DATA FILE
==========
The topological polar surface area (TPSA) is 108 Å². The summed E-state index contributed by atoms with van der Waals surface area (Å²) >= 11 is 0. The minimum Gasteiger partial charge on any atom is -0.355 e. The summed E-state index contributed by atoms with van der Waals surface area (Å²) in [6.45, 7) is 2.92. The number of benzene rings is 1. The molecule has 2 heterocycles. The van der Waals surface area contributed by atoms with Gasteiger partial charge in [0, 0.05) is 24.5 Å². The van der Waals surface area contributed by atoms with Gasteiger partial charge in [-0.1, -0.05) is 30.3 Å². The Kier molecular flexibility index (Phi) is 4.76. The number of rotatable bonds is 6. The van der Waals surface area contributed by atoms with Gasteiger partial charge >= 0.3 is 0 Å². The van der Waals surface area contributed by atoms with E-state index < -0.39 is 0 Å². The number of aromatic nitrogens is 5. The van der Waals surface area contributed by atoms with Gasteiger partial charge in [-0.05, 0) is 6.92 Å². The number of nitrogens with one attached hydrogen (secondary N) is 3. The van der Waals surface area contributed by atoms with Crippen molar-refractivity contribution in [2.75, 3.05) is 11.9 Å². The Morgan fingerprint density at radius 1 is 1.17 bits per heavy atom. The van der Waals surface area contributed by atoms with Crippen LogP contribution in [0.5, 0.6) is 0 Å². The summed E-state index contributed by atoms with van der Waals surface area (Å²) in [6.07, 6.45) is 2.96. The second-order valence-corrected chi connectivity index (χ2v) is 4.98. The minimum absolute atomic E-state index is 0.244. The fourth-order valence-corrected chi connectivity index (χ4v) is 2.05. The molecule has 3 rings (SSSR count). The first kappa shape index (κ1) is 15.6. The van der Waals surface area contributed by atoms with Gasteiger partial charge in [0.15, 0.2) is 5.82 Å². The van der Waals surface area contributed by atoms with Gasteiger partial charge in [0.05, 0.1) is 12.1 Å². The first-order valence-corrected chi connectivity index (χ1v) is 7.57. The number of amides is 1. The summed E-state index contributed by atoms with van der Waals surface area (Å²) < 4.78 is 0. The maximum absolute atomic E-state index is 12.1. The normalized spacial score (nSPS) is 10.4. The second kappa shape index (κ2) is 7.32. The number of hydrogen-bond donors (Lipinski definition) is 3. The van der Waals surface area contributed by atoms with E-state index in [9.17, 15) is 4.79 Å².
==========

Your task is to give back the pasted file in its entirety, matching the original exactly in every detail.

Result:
The topological polar surface area (TPSA) is 108 Å². The summed E-state index contributed by atoms with van der Waals surface area (Å²) >= 11 is 0. The minimum Gasteiger partial charge on any atom is -0.355 e. The summed E-state index contributed by atoms with van der Waals surface area (Å²) in [6.45, 7) is 2.92. The number of benzene rings is 1. The molecule has 2 heterocycles. The van der Waals surface area contributed by atoms with Gasteiger partial charge in [0, 0.05) is 24.5 Å². The van der Waals surface area contributed by atoms with Gasteiger partial charge in [-0.1, -0.05) is 30.3 Å². The Kier molecular flexibility index (Phi) is 4.76. The number of rotatable bonds is 6. The van der Waals surface area contributed by atoms with Gasteiger partial charge >= 0.3 is 0 Å². The van der Waals surface area contributed by atoms with E-state index < -0.39 is 0 Å². The number of aromatic nitrogens is 5. The van der Waals surface area contributed by atoms with Gasteiger partial charge in [-0.05, 0) is 6.92 Å². The number of nitrogens with one attached hydrogen (secondary N) is 3. The van der Waals surface area contributed by atoms with Crippen molar-refractivity contribution in [2.75, 3.05) is 11.9 Å². The Morgan fingerprint density at radius 1 is 1.17 bits per heavy atom. The van der Waals surface area contributed by atoms with Crippen LogP contribution in [0.5, 0.6) is 0 Å². The summed E-state index contributed by atoms with van der Waals surface area (Å²) in [6.07, 6.45) is 2.96. The second-order valence-corrected chi connectivity index (χ2v) is 4.98. The minimum absolute atomic E-state index is 0.244. The fourth-order valence-corrected chi connectivity index (χ4v) is 2.05. The molecule has 3 rings (SSSR count). The first kappa shape index (κ1) is 15.6. The van der Waals surface area contributed by atoms with Gasteiger partial charge in [0.15, 0.2) is 5.82 Å². The van der Waals surface area contributed by atoms with Gasteiger partial charge in [0.05, 0.1) is 12.1 Å². The first-order valence-corrected chi connectivity index (χ1v) is 7.57. The number of amides is 1. The summed E-state index contributed by atoms with van der Waals surface area (Å²) < 4.78 is 0. The maximum absolute atomic E-state index is 12.1. The normalized spacial score (nSPS) is 10.4. The second kappa shape index (κ2) is 7.32. The number of hydrogen-bond donors (Lipinski definition) is 3. The van der Waals surface area contributed by atoms with E-state index in [9.17, 15) is 4.79 Å².